I met my friend G and her younger sister O, in college and we've been friends ever since.
Over the years we've kept in touch - And yes, there's moments when our lives have gotten in the way of course, but we always pick up right were left off - And that's that's what's amazing about old friends!
G & O's father passed away last week and the mass was this past Saturday morning. I know what it's like to lose your father and even though we hadn't talked in over a year, I wanted to be there for them.
Cut to 8 a.m. Saturday morning and an infusion set site on my leg that was swollen, black and blue, and a blood sugar of 338. For some reason my site had stopped absorbing insulin in the middle of the night and I was feeling craptacular to say the least.
Textbook a.m. blood sugars all week, except for the day when I needed diabetes to play nice - AAARRRRRGGGHHHH.
I changed my infusion set, bolused for both a correction and coffee, persevered, and I made it to the church 5 minutes after the funeral mass had started. I slid into an aisle seat next to some old friends from both college and high school and concentrated on what was being said about our friends father.
My mind drifted back to our college days, when my friends and I used to get in all sorts of trouble. G & O's mom and dad were from Italy and didn't always take to kindly to our "anything goes" attitude! As we got older we'd all laugh about our escapades, but I'm sure we drove all of our parents nuts!
About 20 minutes into the mass, I spotted little girl 4 pews up and across the aisle who couldn't have been more than 5, and it was clear that she wanted to play instead of be still. She spied me and started waving. I was fiddling with pump tubing and had no idea who she was, but waved back just the same. Her father told her to stop and they both turned back towards the alter....
It was then that I noticed some tubing coming out of his pocket and the outline of a Dexcom clipped to his hip.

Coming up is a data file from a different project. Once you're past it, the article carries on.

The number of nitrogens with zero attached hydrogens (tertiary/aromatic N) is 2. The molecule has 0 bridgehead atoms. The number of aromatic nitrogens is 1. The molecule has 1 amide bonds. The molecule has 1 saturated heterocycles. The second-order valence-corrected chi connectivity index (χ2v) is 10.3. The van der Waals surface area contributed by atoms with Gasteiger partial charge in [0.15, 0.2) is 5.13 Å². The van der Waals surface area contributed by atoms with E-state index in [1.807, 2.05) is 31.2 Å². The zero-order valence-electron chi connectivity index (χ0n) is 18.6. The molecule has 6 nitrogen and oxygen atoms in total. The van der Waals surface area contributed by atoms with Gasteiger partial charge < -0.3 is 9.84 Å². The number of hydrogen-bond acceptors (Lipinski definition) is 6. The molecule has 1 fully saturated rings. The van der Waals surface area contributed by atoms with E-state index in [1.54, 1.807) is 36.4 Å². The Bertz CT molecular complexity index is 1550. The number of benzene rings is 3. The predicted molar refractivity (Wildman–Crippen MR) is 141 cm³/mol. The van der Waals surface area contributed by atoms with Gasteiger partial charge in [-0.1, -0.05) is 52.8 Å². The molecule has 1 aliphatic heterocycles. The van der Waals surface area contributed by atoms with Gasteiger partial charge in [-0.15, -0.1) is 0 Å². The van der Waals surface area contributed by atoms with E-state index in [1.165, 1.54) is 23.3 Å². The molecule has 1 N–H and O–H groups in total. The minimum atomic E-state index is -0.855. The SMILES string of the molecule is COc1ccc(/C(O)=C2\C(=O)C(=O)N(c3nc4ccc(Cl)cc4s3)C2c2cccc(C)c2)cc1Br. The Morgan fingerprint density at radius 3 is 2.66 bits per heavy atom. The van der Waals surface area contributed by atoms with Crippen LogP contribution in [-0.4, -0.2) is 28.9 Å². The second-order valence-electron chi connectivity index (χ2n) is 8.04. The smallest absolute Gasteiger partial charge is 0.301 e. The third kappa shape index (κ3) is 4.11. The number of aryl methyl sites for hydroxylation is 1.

My inner voice started screaming: TURN AROUND, I HAVE AN INSULIN PUMP TOO.
Of course, he didn't and I told myself to get my focus back to the mass. I listened and learned some things I hadn't known about my friends father. I studied the the various wood and marble carvings and paintings of St. Michael, the Patron Saint of Warriors & Chivalrous (don't even ask me how I knew those facts, I just do) throughout the church that was his namesake.
BUT, every once and a while, I'd look over to my fellow PWD in church and try to catch his eye.
The mass was ending & as my friends' followed their father's casket down the aisle looking so heartbroken & sad, I immediately started crying and promptly forgot about the carved St. Michael's and the phantom PWD in the church.
I met my friends outside the church & hugged them tight. Then it was off to the cemetery and the luncheon afterwards &
Phantom PWD was in the past - so to speak. He and his family weren't at the cemetery or the restaurant and all my attention was my friends and their family and I pretty much forgot about my PWD sighting.
And I didn't think about the Phantom PWD dude until last night, when I suddenly came to the realization that knowing that he was in the church made me feel..... like I wasn't alone. Which is SO WEIRD because I was with dear old friends who mean the world to me! I knew I wasn't alone, and I hadn't even felt alone..... until I saw him.
I wondered what his name was, how long he'd had diabetes, how long he'd been on the pump & the Dex, and how he knew my friends & their family.
I wondered if he knew about the DOC and how wonderful our community is.
And I wanted to thank him, because just knowing that this PWD was in the church gave me some sort of comfort that I really needed - And I would have loved to have been able to return the favor.